Registration and More Information

Advance bookings before Wednesday, August 22, 2007, are needed to prepare the necessary transport, guides and catering arrangements.

Bookings and more information can be obtained via telephone at:

. Anita Lococo at +62-(0)81 238 00580

. Patrick van Kampen at +62-(0)81 138 6807.


Pastika Registers to Run for Bali's Governor
Bali's Former Police Chief Prepared to Leave Role as Top Anti-Narcotics Cop to Become Bali's Leader.

Bali's former Chief of Police, I Made Mangku Pastika, has formally thrown his hat into the ring for the coming election to choose Bali's Governor for the period 2008-2013.

The current Head of the National anti-Narcotic Board, Pastika formally registered himself as a candidate of the Democratic Party of Struggle (PDI-P Bali) in Bali on Thursday morning, August 9, 2007.

The Head of the Committee for Gubernatorial Candidate Registration at the PDI-P Bali, Anak Agung Gede Bagus, declared that any remaining doubts regarding Pastika's seriousness in seeking Bali's top job evaporated with the formal filing of his candidacy. To date, the only other candidate to register his candidacy with the PDI-P Bali is Professor Dr. Wayan Witha, the former Rector of Bali's Udayana University.

Pastika is legendary for his "no nonsense" approach to law enforcement and is credited for speaqrheading the investigation of the October 2002 Bali terrorist attacks and subsequent capture of the key players in that atrocity.

Time Magazine named Pastika is Asian Newsmaker of the Year following the arrest of the Bali Bombers.

Related Story [Mangku Pastika - Bali's Next Governor?]


St. Regis Comes to Bali
Luxury US$80 Million Nusa Dua Property to Focus Exclusively on Suite, Villas and Residences.

The luxury St. Regis Resort & Residence brand will open an 81 hotel suite, 41 villa and 14 private residence property within the Nusa Dua Complex in July of 2008.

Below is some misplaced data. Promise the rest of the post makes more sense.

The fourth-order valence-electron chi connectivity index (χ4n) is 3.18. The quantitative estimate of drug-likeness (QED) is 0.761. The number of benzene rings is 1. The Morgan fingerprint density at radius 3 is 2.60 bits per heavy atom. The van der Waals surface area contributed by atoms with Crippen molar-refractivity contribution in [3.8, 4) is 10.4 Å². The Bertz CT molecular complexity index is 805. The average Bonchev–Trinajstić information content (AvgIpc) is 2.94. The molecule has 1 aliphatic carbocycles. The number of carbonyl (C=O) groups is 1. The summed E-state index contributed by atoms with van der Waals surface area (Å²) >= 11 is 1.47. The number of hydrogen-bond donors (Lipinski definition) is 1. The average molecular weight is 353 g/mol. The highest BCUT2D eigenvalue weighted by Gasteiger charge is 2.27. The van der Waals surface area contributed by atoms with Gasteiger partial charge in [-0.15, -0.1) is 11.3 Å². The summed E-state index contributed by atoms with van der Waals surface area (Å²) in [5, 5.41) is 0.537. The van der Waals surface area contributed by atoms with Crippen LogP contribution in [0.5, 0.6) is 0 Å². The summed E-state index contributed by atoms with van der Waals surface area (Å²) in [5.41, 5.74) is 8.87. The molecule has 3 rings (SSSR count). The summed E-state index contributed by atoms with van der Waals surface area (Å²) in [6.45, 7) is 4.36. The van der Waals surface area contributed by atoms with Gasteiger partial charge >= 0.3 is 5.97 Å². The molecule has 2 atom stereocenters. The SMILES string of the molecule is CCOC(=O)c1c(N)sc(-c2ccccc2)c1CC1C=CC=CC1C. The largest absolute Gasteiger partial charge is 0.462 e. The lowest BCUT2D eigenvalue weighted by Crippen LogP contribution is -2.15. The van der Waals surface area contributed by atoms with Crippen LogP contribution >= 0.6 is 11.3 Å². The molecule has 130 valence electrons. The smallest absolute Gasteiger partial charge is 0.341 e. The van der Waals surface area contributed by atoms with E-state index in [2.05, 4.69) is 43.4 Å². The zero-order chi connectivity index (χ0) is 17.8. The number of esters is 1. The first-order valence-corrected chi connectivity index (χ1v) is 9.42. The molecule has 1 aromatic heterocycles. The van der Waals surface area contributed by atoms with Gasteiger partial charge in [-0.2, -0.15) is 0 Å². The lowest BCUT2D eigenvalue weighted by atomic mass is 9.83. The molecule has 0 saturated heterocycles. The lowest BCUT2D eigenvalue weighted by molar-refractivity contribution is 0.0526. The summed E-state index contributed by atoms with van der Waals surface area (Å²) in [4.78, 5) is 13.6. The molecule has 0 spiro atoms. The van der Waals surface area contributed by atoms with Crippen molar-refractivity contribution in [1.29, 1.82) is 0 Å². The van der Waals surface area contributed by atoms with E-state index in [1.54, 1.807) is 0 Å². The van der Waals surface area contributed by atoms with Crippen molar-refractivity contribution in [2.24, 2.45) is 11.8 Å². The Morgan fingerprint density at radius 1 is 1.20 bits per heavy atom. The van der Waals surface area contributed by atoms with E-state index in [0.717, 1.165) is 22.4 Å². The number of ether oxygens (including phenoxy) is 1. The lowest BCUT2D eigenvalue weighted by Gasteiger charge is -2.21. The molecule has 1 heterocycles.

Owned by the PT Rajawali Corporation, who also own the 271-room Laguna Resort & Spa, the new development is set on an 8.8 hectare lot leased from the Bali Tourism Development Corporation (BTDC).

The Resort, with an investment value of US$80 million, is owned by Indonesian businessman Peter Sondakh.

According to Edward Hotter, CEO for Hotel Operations at PT Rajawali, the new development is being built by Ground Kent Architects of Australia together with Bensley Design Studio from the Philippines.

Situated on a plot with direct access to the Bali Golf & Country Club, the published room rates will range from US$400 to US$3,000 per night.

Suites and residences will be available for sale with post-purchase rental management provided by St. Regis Resorts & Residences. Sales prices for the villas will start at US$700,000 and from US$1.2 million for the private residences. Press reports state that some of the top-end residences priced at US$2.2 million have already been sold.

Purchaser-investors have been promised a guaranteed 7% return on investment for the first three years and 40% of room rentals in the years thereafter.

St. Regis is a luxury brand of Starwood Hotels and Resorts Worldwide currently operating 12 properties world-wide, with 9 new properties - including Bali, now under development.


We Felt the Earth Move
Indonesia Suffers Little Damage from Massive 7.5 Earthquake. Bali Shaken, But Not Stirred.

A massive earthquake measuring 7.5 on the Richter scale struck 100 km east of Jakarta deep in the Java sea, shortly after 11:00 p.m. Bali time on Wednesday, August 8, 2007. Fortunately, because the quake's epicenter stood at a depth of 289 kilometers below the earth's surface, no tsunami resulted from the quake.

However, Buildings did sway in Jakarta and the quake was felt 900 kilometers away in Bali. But, with the exception of a single heart attack fatality linked to the earthquake in West Java, no major significant damage or casualties were directly attributed to the seismic event.